Nepal. Life lived out in the street. Families perched on their front step, eating meals and sharing laughs, soaking up the warmth of the sun to ease the chill of winter. Prayer flags, a gentle reminder of the spiritual dimensions to life. Women wearing the favourite color – red. Standing around delicious “Chia” or chai tea stalls and catch ups with friends. A sense of community built around shared joys and hardship, life endings and beginnings and journeys. Rugged natural beauty, narrow roads winding through snow capped mountain ranges.
Nepal. Emerging from a decade of conflict, this country has made encouraging progress in addressing it’s development challenges. Though Kathmandu is a bubble of tourist induced wealth and services, outside urban areas, the story is markedly different. Around 60% of the population still live on 1.25 per day. Access to safe water and sanitation is an enormous challenge without easy answers. Many areas are food insecure and cannot produce enough food for their family for the year. Women’s rights, capacities and empowerment is needed.*
I loved visiting this beautiful country. I was so encouraged by the time spent with many organisations that are working so wholeheartedly and with such dedication and personal sacrifice to address such challenges. At the community level there are beautiful glimmers of hope, and examples of groups working for change in their community, thinking not only of their own needs but of the needs of others. Their stories inspire and challenge me. I hope I will come back some day – Kelly.
Where possible, photos were taken with permission.
*statistics from http://www.ophi.org.uk/wp-content/uploads/Nepal1.pdf?cda6c1
About an hours drive from Aukland, in Muriwai, there is a spectacular Gannat Colony. It was beautifully sunny until a sudden downpour of drenching rain hit the coast line (and us!). We soon dried out with the heavy winds as the sun reappeared!
It was an amazing sight to see hundreds of gannets swooping through the sky on the air currents, ducking and weaving. In situations like this where there are lots of fast moving subjects, the focusing ability and fast lenses make getting the shot much easier, but it was certainly a challenge to capture their grace and agility.
At this spot, each year around 1,200 pairs of gannets nest here between August and March. Each pair lays just one egg and the parents take turns watching over their precious nest. As the chicks mature, they begin to exercise their wings in preparation for a single shot jump off the cliff. Once airborne, the young gannets leave the colony and cross the Tasman Sea all the way to Australia. Years later they return to the same place to nest again.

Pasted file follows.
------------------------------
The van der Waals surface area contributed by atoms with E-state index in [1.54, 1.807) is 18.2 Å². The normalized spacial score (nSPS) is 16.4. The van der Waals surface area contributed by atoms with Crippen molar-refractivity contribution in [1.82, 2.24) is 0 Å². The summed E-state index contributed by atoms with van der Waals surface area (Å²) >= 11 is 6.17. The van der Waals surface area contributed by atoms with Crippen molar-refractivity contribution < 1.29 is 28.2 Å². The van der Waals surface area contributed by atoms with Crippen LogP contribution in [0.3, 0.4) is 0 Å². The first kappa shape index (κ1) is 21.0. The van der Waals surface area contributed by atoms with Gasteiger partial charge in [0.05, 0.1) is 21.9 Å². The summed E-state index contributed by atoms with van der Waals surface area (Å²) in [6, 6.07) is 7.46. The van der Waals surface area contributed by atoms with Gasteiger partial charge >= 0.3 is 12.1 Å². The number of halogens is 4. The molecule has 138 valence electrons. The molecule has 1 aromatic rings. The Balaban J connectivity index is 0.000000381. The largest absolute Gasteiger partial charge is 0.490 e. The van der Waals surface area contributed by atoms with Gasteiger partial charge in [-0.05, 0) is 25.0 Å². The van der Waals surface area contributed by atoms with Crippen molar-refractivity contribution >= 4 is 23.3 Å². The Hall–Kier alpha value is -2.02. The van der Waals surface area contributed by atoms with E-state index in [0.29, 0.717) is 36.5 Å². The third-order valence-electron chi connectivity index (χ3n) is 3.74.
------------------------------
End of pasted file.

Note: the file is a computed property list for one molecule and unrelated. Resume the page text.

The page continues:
An overcast sunrise at Lake Tarawera in Rotorua, New Zealand:
Last weekend I had the opportunity to go flying with my friend Mark. Mark has his PPL (Private Pilot Licence) which allows him to fly a private plane and take passengers. We flew in a Piper Warrior III plane from Moorabbin airport to Echuca and back again.
Before take off, the pilot has to go through a checklist and radio the control tower to get clearance. Being a small plane, you feel every bump and turn in the air. The perspective from the plane is very different and the houses and cars look like toys. Overall it was a fun and new experience!
Below are some pictures of the plane and during the flight.
On our trip to the North Island, we stopped off at Rotorua. Rotorua is known for it’s geothermal parks and that ‘rotten egg’ (sulfar) smell. In between watching pools of bubbling mud, one of the things we did was to visit the Whakarewarewa forest. What immediately struck us as we entered the forest were the majestic Californian Redwood trees, the quiet and the welcome relief from the sulfur smells. The trees are absolutely huge! It is also very cool in the forest, beneath leafy canopy. There are plenty of different activities to choose from ranging from enjoying the walking tracks, mountain biking, horse riding and orienteering.
The redwood trees in this forest were first planted in 1901 and the largest Redwood in Whakarewarewa is approximately 67 metres tall and 169 centimetres in diameter. These can grow as tall as 110 metres in California, and are protected by their very thick bark. Fascinatingly these trees live for an average of 600 years, but can grow for over 2000 years old! For more information visit: http://www.redwoods.co.nz/